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I'd like to write durations in my Django templates. This duration would be the difference between now() and an input date in my view.

The hard part is that I'd like to do it in a intelligent way. For examples:

  • if the duration < 60 mn, it should display "xx minutes ago"
  • if duration > 1 hour and < 1 day , it should display "xx hours ago"
  • and so on with "days", "months", "years".

Facebook posted news have this kind of behaviour. It makes no sens to write "this news was posted 2567 minutes ago", right?

The question is, how would you advise me to do this in Django? I was looking for a custom template or filter and didn't find anything.

What about custom tag? Or directly in classic Python method? As I don't prefer reinventing the wheel, any lib or snippet is welcome, of course :)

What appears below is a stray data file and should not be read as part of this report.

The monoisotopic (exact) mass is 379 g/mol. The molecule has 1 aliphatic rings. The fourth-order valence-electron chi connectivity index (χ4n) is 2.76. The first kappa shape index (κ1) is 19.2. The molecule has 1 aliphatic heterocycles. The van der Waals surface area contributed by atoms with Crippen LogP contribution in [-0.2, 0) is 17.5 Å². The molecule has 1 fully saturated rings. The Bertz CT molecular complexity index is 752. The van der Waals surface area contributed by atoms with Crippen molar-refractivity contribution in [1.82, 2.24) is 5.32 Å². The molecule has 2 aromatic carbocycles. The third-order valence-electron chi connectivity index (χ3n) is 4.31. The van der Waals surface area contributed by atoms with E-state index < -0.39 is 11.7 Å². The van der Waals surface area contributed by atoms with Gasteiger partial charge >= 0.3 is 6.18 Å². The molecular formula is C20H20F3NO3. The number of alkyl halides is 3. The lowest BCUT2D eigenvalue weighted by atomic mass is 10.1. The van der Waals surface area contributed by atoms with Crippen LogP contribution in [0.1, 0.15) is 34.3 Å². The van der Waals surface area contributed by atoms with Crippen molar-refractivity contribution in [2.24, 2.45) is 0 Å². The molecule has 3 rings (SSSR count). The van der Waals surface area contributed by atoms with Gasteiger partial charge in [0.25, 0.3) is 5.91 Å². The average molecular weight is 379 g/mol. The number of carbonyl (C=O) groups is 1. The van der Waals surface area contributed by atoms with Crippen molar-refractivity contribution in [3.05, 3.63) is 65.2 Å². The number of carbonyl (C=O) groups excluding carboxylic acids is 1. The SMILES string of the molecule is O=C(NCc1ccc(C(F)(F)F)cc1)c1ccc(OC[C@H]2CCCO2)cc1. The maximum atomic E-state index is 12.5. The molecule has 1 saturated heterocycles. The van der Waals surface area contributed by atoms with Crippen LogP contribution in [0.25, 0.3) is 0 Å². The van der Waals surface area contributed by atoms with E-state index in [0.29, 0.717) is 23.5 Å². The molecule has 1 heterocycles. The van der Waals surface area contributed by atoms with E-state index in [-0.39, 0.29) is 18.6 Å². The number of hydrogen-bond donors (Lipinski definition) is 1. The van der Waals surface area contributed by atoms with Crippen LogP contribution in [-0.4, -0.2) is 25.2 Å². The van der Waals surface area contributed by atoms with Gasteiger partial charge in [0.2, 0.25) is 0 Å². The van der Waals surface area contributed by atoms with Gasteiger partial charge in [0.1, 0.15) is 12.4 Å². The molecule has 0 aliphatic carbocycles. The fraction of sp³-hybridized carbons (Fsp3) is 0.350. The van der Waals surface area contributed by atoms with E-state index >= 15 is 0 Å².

Thanks a lot.

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1 Answer 1

up vote 1 down vote accepted

You can use Django's built-in template filter timesince. I think it does exactly what you are describing, if used without argument.

If you want a little more "human" time, for example "an hour ago" instead of "1 hour ago", you can try the naturaltime filter from django.contrib.humanize, although it only works for seconds, minutes and hours.

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This is exactly what I was looking for! Thanks a lot! Would you know is there is a way to customize it? For example, instead of "3 months, 2 weeks", it would like to truncate this to "3 months" or better, "about 3 months"? –  David D. May 3 '14 at 22:21
Looking at the source, naturaltime doesn't support time units larger than hours, so it doesn't seem to be a fit for your requirements (edited my answer). As for customizing, I think you have to create your own template filter. The timesince filter is a good start, although the 'meat' of logic is in django.utils.timesince –  sk1p May 3 '14 at 22:54

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